A successful turnaround with safe harbour protection (see Chapter 2) can steer you back to solvency and protect you from liability. But what are your legal obligations when it comes to insolvency?
Understanding directors' duties
Who is a director?
The definition of ‘director’ under the Act includes shadow and de facto directors or any alternate director that is appointed and acts in that capacity.
Common law duties
Under common law, directors have a duty to:
- act in good faith and the best interests of the company;
- act with care and diligence;
- to avoid conflicts of interest; and
- to not improperly use company information.
If you allow your company to get into financial hot water or realise it’s insolvent or facing insolvency and fail to act, you’re failing to meet these duties.
The Corporations Act 2001 (the Act)
The common law duties are reinforced in the Corporations Act 2001 (the Act), which includes a duty to act with care and diligence (section 180 (2)) and in good faith, and a requirement for directors to not improperly use their position or information.
Keep your records in check
One of your specific duties under the Act is a duty to ensure that your business keeps adequate books and records. These must correctly record and explain your company’s financial position and performance and includes work-in-progress (WIP) reports.
Section 588G – Duty to prevent insolvent trading
Under Section 588G of the Act, directors have a duty to prevent insolvent trading. A person commits an offence if:
- they were director at the time the company incurred the debt; and
- the company was insolvent at that time or became insolvent by incurring a debt; and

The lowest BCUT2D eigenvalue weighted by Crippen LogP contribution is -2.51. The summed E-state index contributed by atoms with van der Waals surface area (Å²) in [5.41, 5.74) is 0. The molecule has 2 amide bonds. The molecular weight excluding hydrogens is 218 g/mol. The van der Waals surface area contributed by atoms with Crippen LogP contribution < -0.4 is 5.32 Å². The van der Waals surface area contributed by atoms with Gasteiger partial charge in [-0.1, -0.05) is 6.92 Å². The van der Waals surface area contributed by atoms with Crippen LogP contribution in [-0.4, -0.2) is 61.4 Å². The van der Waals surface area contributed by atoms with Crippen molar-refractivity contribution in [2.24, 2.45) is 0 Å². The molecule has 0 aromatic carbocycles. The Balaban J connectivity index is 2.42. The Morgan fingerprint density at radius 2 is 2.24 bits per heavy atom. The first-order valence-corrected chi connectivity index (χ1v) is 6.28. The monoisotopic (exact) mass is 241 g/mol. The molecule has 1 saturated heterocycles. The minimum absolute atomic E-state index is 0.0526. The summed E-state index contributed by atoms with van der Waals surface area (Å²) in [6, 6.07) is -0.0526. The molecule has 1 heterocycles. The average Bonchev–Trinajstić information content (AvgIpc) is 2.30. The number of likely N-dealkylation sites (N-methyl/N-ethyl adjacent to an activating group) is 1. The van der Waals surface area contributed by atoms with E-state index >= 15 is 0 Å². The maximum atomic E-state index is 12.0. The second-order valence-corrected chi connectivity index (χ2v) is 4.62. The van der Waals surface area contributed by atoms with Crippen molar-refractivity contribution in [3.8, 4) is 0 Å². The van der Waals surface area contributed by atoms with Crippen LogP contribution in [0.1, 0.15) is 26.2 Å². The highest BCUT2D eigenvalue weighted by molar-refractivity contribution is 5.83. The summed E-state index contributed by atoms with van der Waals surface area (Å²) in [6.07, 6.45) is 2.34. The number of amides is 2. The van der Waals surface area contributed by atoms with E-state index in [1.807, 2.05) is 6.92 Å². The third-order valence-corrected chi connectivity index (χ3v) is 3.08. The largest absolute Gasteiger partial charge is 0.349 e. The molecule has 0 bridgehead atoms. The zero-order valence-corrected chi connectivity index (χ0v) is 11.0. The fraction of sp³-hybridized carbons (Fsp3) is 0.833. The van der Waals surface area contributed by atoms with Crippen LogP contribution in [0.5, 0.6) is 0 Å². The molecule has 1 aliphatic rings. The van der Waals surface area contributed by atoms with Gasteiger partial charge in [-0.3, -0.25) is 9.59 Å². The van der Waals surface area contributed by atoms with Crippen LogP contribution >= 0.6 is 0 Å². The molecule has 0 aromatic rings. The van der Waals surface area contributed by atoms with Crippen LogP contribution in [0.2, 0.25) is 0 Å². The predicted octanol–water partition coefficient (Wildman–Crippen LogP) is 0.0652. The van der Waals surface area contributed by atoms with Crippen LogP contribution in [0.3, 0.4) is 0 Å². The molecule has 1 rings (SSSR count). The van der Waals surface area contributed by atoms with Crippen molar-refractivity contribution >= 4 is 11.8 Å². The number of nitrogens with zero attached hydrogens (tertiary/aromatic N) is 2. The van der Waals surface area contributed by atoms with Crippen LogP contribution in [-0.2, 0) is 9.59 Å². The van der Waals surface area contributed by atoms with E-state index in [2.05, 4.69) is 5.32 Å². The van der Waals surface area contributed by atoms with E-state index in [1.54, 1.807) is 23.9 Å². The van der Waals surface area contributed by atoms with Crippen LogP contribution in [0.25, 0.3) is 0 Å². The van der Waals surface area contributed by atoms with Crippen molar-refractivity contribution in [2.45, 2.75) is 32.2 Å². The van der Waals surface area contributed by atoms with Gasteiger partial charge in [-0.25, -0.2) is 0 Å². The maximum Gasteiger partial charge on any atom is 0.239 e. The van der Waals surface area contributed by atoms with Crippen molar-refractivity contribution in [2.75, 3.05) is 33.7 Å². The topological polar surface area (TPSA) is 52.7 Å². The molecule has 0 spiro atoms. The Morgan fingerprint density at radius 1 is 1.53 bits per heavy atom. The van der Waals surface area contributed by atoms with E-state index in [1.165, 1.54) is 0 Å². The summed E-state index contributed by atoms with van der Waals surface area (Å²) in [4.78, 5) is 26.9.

- at that time there were reasonable grounds for suspecting the company was insolvent or would become insolvent.
Further provisions relating to insolvency are contained in Sections 588H-Z.
As director, you have several defences open to you. These include reasonable grounds to expect solvency, reasonable reliance on information provided by others, absence from management (due to illness or other good reason), and reasonable steps to prevent incurring of debt(s).
However, these defences shouldn’t be relied on. Instead, you should take reasonable steps to identify the causes of your financial difficulties and take swift action prior to any breach occurring.
Consequences of breaches of duty
- Civil penalties of up to $200,000 (where there were reasonable grounds the director suspected insolvency and failed to act)
- Compensation proceedings for amounts lost
- Criminal charges of up to $220,000 or imprisonment for up to 5 years, or both (where the director suspected insolvency and failed to act)
- Disqualification from managing a corporation
When turnaround isn't an option
The two main formal insolvency appointments available to companies are voluntary administration and liquidation.